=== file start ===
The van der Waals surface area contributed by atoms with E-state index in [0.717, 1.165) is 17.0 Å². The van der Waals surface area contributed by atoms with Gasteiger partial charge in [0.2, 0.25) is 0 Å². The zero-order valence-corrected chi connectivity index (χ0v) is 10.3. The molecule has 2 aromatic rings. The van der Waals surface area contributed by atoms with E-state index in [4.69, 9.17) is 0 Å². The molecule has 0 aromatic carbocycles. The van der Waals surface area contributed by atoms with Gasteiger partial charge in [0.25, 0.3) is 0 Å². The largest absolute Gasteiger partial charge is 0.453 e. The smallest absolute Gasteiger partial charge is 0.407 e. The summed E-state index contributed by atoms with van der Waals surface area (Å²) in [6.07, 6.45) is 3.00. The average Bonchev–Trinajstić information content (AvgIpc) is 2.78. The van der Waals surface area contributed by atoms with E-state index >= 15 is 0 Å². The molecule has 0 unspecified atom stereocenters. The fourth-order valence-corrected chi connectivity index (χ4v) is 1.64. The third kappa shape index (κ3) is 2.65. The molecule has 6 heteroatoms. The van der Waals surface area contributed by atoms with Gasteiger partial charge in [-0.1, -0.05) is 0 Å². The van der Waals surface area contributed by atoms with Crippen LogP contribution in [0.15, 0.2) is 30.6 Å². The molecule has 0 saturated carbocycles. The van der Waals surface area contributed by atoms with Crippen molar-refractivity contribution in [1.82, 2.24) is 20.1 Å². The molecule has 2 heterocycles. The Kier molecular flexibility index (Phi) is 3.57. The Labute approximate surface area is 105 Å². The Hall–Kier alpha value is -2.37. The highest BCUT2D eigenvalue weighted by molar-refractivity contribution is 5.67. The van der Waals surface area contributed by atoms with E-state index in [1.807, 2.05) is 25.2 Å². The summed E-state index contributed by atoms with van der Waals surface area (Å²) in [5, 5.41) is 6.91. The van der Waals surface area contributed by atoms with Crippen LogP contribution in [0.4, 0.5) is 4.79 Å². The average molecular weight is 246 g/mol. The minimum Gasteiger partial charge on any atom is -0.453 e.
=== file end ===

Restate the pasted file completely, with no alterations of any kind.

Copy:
The van der Waals surface area contributed by atoms with E-state index in [0.717, 1.165) is 17.0 Å². The van der Waals surface area contributed by atoms with Gasteiger partial charge in [0.2, 0.25) is 0 Å². The zero-order valence-corrected chi connectivity index (χ0v) is 10.3. The molecule has 2 aromatic rings. The van der Waals surface area contributed by atoms with E-state index in [4.69, 9.17) is 0 Å². The molecule has 0 aromatic carbocycles. The van der Waals surface area contributed by atoms with Gasteiger partial charge in [0.25, 0.3) is 0 Å². The largest absolute Gasteiger partial charge is 0.453 e. The smallest absolute Gasteiger partial charge is 0.407 e. The summed E-state index contributed by atoms with van der Waals surface area (Å²) in [6.07, 6.45) is 3.00. The average Bonchev–Trinajstić information content (AvgIpc) is 2.78. The van der Waals surface area contributed by atoms with E-state index >= 15 is 0 Å². The molecule has 0 unspecified atom stereocenters. The fourth-order valence-corrected chi connectivity index (χ4v) is 1.64. The third kappa shape index (κ3) is 2.65. The molecule has 6 heteroatoms. The van der Waals surface area contributed by atoms with Gasteiger partial charge in [-0.1, -0.05) is 0 Å². The van der Waals surface area contributed by atoms with Crippen LogP contribution in [0.15, 0.2) is 30.6 Å². The molecule has 0 saturated carbocycles. The van der Waals surface area contributed by atoms with Crippen molar-refractivity contribution in [1.82, 2.24) is 20.1 Å². The molecule has 2 heterocycles. The Kier molecular flexibility index (Phi) is 3.57. The Labute approximate surface area is 105 Å². The Hall–Kier alpha value is -2.37. The highest BCUT2D eigenvalue weighted by molar-refractivity contribution is 5.67. The van der Waals surface area contributed by atoms with E-state index in [1.807, 2.05) is 25.2 Å². The summed E-state index contributed by atoms with van der Waals surface area (Å²) in [5, 5.41) is 6.91. The van der Waals surface area contributed by atoms with Crippen LogP contribution in [0.4, 0.5) is 4.79 Å². The average molecular weight is 246 g/mol. The minimum Gasteiger partial charge on any atom is -0.453 e.